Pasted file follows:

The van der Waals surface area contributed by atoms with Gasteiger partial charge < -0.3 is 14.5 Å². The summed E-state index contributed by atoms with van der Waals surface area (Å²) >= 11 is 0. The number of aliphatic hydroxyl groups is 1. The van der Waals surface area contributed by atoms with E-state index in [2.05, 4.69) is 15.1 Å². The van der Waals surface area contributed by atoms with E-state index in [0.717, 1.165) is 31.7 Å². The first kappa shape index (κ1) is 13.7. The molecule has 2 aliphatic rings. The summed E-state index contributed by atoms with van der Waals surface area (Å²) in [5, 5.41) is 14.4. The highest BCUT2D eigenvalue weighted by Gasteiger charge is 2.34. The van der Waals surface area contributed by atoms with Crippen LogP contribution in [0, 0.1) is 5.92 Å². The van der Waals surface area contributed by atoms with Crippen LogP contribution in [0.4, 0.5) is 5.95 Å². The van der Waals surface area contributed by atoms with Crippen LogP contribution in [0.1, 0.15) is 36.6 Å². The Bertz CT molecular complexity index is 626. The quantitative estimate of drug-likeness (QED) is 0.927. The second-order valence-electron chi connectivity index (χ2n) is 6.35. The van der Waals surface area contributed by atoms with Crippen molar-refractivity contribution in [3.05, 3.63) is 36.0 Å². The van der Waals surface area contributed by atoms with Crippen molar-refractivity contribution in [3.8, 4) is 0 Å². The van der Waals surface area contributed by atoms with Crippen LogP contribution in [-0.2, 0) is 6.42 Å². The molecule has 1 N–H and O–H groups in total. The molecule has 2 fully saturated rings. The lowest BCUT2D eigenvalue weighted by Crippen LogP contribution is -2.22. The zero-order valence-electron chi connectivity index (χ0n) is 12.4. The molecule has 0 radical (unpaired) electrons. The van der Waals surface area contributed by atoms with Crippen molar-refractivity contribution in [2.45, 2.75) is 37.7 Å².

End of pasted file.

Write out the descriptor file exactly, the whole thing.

The van der Waals surface area contributed by atoms with Gasteiger partial charge < -0.3 is 14.5 Å². The summed E-state index contributed by atoms with van der Waals surface area (Å²) >= 11 is 0. The number of aliphatic hydroxyl groups is 1. The van der Waals surface area contributed by atoms with E-state index in [2.05, 4.69) is 15.1 Å². The van der Waals surface area contributed by atoms with E-state index in [0.717, 1.165) is 31.7 Å². The first kappa shape index (κ1) is 13.7. The molecule has 2 aliphatic rings. The summed E-state index contributed by atoms with van der Waals surface area (Å²) in [5, 5.41) is 14.4. The highest BCUT2D eigenvalue weighted by Gasteiger charge is 2.34. The van der Waals surface area contributed by atoms with Crippen LogP contribution in [0, 0.1) is 5.92 Å². The van der Waals surface area contributed by atoms with Crippen LogP contribution in [0.4, 0.5) is 5.95 Å². The van der Waals surface area contributed by atoms with Crippen LogP contribution in [0.1, 0.15) is 36.6 Å². The Bertz CT molecular complexity index is 626. The quantitative estimate of drug-likeness (QED) is 0.927. The second-order valence-electron chi connectivity index (χ2n) is 6.35. The van der Waals surface area contributed by atoms with Crippen molar-refractivity contribution in [3.05, 3.63) is 36.0 Å². The van der Waals surface area contributed by atoms with Crippen molar-refractivity contribution in [3.8, 4) is 0 Å². The van der Waals surface area contributed by atoms with Crippen LogP contribution in [-0.2, 0) is 6.42 Å². The molecule has 1 N–H and O–H groups in total. The molecule has 2 fully saturated rings. The lowest BCUT2D eigenvalue weighted by Crippen LogP contribution is -2.22. The zero-order valence-electron chi connectivity index (χ0n) is 12.4. The molecule has 0 radical (unpaired) electrons. The van der Waals surface area contributed by atoms with Crippen molar-refractivity contribution in [2.45, 2.75) is 37.7 Å².